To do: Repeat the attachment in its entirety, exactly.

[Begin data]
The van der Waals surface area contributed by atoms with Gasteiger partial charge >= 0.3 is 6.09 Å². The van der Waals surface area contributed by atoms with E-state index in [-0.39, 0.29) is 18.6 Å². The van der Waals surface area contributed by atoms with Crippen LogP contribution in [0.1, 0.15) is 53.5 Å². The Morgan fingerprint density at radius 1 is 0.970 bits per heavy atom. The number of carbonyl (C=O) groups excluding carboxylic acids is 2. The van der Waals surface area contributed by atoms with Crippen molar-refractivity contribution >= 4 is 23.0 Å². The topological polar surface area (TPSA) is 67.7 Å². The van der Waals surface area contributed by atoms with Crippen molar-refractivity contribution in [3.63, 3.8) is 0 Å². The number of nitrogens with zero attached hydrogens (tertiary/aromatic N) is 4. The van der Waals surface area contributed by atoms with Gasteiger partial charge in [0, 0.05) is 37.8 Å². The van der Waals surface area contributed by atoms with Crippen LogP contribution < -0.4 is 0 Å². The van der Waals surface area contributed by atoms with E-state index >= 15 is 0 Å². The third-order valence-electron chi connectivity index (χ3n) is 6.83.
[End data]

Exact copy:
The van der Waals surface area contributed by atoms with Gasteiger partial charge >= 0.3 is 6.09 Å². The van der Waals surface area contributed by atoms with E-state index in [-0.39, 0.29) is 18.6 Å². The van der Waals surface area contributed by atoms with Crippen LogP contribution in [0.1, 0.15) is 53.5 Å². The Morgan fingerprint density at radius 1 is 0.970 bits per heavy atom. The number of carbonyl (C=O) groups excluding carboxylic acids is 2. The van der Waals surface area contributed by atoms with Crippen molar-refractivity contribution >= 4 is 23.0 Å². The topological polar surface area (TPSA) is 67.7 Å². The van der Waals surface area contributed by atoms with Crippen molar-refractivity contribution in [3.63, 3.8) is 0 Å². The number of nitrogens with zero attached hydrogens (tertiary/aromatic N) is 4. The van der Waals surface area contributed by atoms with Gasteiger partial charge in [0, 0.05) is 37.8 Å². The van der Waals surface area contributed by atoms with Crippen LogP contribution < -0.4 is 0 Å². The van der Waals surface area contributed by atoms with E-state index >= 15 is 0 Å². The third-order valence-electron chi connectivity index (χ3n) is 6.83.